The last palace that we visited was Changyeonggung, though we still have ticket for our fifth palace, I knew for myself, that we will not able to visit it because the next day was our last day and we were booked for another tour. Anyway, though there were still few raindrops when we were at Changdeokgung, we were unstoppable to continue our walk. We entered in the gate of the palace from Changdeokgung which is called Hamyangmun.
–Hamyangmun (near the stair)
Since our tour did not start at the main gate of the palace, we saw the buildings in not particularly order. We started to walk in the area of Tongmyeongjeon and Yanghwadang. Based from handbook guide, Tongmyeongjeon was the queen’s bed chamber. Beside the building, there is a pond, with a bridge in the middle of it. While reading the information, I felt ecstatic because it was mentioned in the footnote in the guide that it was near the area of Tongmyeongjeon where Jang Ok-jeong (maid-in waiting become queen, deposed as consort and killed herself by poison, queen of King Sukjong in Dongyi historical drama) buried a puppet of the Queen together with dead animals which was the curse she laid for Queen Inhyeon (the current queen of King Sukjong in Dongyi). That piece of information is interesting. While the other building beside Tongmyeongjeon which is Yanghwadang where King Injo stayed.
Another area nearby Tomyeongjeon is called Gyeongchunjeon and Hwangyeongjeon. Gyeongchunjeon was sleeping quarters of King Seongjong (son of Queen Insu who become a regent for some years when his son was still young). It was the place of queens and princesses because future kings such as King Jeongjo and King Heonjong, King Jeongjo himself wrote a plaque which means “Birth Hall” and hung above the entrance. Hwangyeongjeon was the residence of kings and princes.
We moved to another area and look again what’s the building mean and the guide-book mentioned that it is called as Haminjeong which used by king to receive officials and hold banquets. Then we found as well the Sungmundang, its name written by King Yeongjo (son of King Sukjong and Dongyi in the drama) still hang. Here the king threw banquets for state affair discussions and classical literature.
–Binyangmun (near Sungmundang)
Next building we checked is called Munjeongjeon which is a council hall where king usually dealt with routine state affairs. One interesting information found in the footnote of the guide, that the courtyard in front of this building, the most tragic incident of the century happened. Prince Sado (father of King Jeongjo) was reported to be mentally ill and King Yeongjo were so furious that he ordered to put the prince in rice chest and sealed alive (where the prince died after 8 days).
–Between Munjeongjeon and Muyeongeonjeon
Then we move to another area called Myeongjeongjeon and vicinity. Here we found the main hall of the palace which is Myeongjeongjeon. Here most of the state affairs such as royal coronations, royal weddings, royal banquets were held.
–Okcheongyo(bridge) and Myeongjeonmun(gate)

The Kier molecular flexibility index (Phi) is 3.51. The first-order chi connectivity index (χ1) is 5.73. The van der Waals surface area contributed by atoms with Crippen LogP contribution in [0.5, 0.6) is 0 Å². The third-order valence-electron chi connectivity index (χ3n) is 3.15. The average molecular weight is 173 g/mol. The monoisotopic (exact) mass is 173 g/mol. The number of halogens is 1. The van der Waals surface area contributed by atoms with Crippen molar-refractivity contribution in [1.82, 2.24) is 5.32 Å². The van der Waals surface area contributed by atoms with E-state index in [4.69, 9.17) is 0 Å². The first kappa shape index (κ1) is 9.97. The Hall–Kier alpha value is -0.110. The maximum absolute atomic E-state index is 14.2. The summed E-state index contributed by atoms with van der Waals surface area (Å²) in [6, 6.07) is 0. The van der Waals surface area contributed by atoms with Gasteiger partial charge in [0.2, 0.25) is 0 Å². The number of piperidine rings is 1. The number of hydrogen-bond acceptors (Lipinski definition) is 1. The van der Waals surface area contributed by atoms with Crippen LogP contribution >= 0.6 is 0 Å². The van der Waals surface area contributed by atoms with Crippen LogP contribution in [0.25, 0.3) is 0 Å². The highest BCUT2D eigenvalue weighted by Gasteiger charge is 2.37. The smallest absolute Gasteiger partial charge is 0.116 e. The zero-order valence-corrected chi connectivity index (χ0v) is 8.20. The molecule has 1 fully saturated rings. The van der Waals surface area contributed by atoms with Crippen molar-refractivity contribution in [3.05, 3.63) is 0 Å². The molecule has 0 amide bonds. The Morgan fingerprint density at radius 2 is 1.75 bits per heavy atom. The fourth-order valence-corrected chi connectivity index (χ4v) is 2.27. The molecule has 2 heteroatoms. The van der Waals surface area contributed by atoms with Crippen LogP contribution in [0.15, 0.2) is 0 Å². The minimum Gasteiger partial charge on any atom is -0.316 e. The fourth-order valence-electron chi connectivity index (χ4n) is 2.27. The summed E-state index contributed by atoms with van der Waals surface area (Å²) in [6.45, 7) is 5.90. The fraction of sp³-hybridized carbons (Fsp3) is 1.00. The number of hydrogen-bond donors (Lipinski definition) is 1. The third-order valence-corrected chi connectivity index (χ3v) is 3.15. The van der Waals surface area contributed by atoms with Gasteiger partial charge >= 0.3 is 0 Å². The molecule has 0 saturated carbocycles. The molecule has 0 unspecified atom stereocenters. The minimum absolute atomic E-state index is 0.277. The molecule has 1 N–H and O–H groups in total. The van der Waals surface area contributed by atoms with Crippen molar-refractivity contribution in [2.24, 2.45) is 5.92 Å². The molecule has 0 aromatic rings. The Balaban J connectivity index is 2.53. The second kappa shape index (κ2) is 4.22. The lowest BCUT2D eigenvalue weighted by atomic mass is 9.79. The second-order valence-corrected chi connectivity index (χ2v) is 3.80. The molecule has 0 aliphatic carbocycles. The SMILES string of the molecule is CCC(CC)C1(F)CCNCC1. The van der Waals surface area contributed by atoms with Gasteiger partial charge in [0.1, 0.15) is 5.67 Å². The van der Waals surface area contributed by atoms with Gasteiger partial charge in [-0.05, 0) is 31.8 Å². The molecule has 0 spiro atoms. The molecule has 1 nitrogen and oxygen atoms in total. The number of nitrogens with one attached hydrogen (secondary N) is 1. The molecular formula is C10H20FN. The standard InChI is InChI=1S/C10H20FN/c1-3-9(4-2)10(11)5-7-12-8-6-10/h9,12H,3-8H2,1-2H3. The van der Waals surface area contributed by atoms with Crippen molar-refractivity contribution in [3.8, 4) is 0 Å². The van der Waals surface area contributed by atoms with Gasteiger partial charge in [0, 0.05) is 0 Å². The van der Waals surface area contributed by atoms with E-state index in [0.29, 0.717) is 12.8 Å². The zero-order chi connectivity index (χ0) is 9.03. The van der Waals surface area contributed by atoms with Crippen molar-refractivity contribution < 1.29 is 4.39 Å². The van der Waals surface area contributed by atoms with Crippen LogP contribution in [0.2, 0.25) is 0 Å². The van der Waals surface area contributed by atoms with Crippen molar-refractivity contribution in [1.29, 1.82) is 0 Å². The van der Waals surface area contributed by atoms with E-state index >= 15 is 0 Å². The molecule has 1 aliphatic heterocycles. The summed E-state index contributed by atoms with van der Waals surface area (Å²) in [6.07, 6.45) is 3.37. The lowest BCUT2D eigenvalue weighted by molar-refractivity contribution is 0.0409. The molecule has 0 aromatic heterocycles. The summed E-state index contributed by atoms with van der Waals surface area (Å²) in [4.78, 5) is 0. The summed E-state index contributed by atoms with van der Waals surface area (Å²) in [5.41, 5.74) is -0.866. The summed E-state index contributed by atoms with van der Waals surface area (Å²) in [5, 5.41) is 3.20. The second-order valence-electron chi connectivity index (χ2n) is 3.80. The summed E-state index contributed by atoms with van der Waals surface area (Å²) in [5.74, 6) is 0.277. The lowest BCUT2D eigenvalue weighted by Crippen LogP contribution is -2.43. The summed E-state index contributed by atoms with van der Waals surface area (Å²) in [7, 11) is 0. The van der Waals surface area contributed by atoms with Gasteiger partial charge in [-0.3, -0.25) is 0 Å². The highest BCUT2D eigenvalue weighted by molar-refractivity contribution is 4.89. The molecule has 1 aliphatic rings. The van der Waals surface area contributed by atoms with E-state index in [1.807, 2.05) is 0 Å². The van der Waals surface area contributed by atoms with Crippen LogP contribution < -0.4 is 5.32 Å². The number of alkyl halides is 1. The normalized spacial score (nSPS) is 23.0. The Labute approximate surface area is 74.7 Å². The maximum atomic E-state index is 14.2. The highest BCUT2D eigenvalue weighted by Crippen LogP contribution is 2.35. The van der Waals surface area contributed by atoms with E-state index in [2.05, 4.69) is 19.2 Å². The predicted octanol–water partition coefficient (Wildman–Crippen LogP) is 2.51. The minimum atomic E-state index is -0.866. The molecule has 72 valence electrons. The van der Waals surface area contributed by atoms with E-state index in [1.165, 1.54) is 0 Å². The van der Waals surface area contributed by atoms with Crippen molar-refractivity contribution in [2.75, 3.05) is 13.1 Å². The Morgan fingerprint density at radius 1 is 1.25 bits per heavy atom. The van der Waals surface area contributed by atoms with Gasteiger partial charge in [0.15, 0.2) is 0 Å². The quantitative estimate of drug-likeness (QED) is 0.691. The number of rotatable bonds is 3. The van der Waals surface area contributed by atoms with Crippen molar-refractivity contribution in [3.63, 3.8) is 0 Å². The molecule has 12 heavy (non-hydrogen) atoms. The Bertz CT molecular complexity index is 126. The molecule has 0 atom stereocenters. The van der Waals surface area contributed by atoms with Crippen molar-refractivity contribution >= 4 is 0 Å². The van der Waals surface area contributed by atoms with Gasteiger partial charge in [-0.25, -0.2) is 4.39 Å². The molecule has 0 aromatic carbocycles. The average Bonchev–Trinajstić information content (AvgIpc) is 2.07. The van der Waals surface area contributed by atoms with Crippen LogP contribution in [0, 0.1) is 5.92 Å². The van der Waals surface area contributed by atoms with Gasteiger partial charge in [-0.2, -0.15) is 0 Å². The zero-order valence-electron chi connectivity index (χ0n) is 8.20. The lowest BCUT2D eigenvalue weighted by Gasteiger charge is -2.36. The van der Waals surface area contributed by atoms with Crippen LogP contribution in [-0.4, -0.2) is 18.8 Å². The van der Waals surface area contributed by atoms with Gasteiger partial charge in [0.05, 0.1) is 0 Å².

Next area we passed by is Honghwamun and vicinity. Here we found the gate to Myeongjeonmun to Myeongjeongjeon. Then the famous Honghwamun, this gate where King Yeongjo went out to gather the opinions of peasants and scholars alike for Equalized Tax Law where most of his ministers opposed. Another interesting fact that I learned from the handbook guide was the footnote telling us that it was the same gate where people crowded to rally for the crown prince, he is Prince Sohyeon (oldest son of King Injo who become hostage for years during Qing dynasty but died through poison few days after returning in from Qing). I remember he is the same prince that I am currently watching historical drama right now entitled The Three Musketeers. Let’s wait and see what I am going to learn in that historical drama once it’s finished airing.
After coming from Honghwamun, we went out at the right side door and moved to Yeongchuncheon and Jipbokheon area. I learned that the area was residences of concubines. Jipbojheon building was where Crown Prince Sado and King Sunjo were born. Yeongchuncheon was unknown building before but become King Jeongjo’s study room and sometimes for handling routine state affairs.
We passed the Inner Palace site where court ladies live here. Some of the royal princesses also lived here. But currently we saw the place as wooded area full of trees and gardens. Probably the site was not yet restored. We continue our walk until we found a beautiful and large pond, and based from map, the pond named Chundangji. The large pond was not the original pond, it was the site where the king did engaged in farming while the queen engaged in raising silkworm. The original pond is the small pond which is not visible in the photo that I tool while I was at the front of the pond.
Because its getting dark and we are aware that the palace is open until 6PM, we hurriedly went back in Honghwamun area so we can exit easily. In this walking tour we missed three areas namely: Gwandeokjeon and Jipchunmun, Eastern Palace Site and Gwolnaegaksa. Those three are more on sites as of that time, probably South Korea has still plan to restore the site in due time. I enjoyed another walking tour in the palace. While inside the palace and seeing historical buildings makes me feel that I was returning in the past time of Joseon. I enjoyed the tour because I am somewhat familiar with their history, maybe to other people, these are just mere buildings but for me, they are truly treasures that South Korean must keep it for more many years to come so next generation will appreciate their history again.
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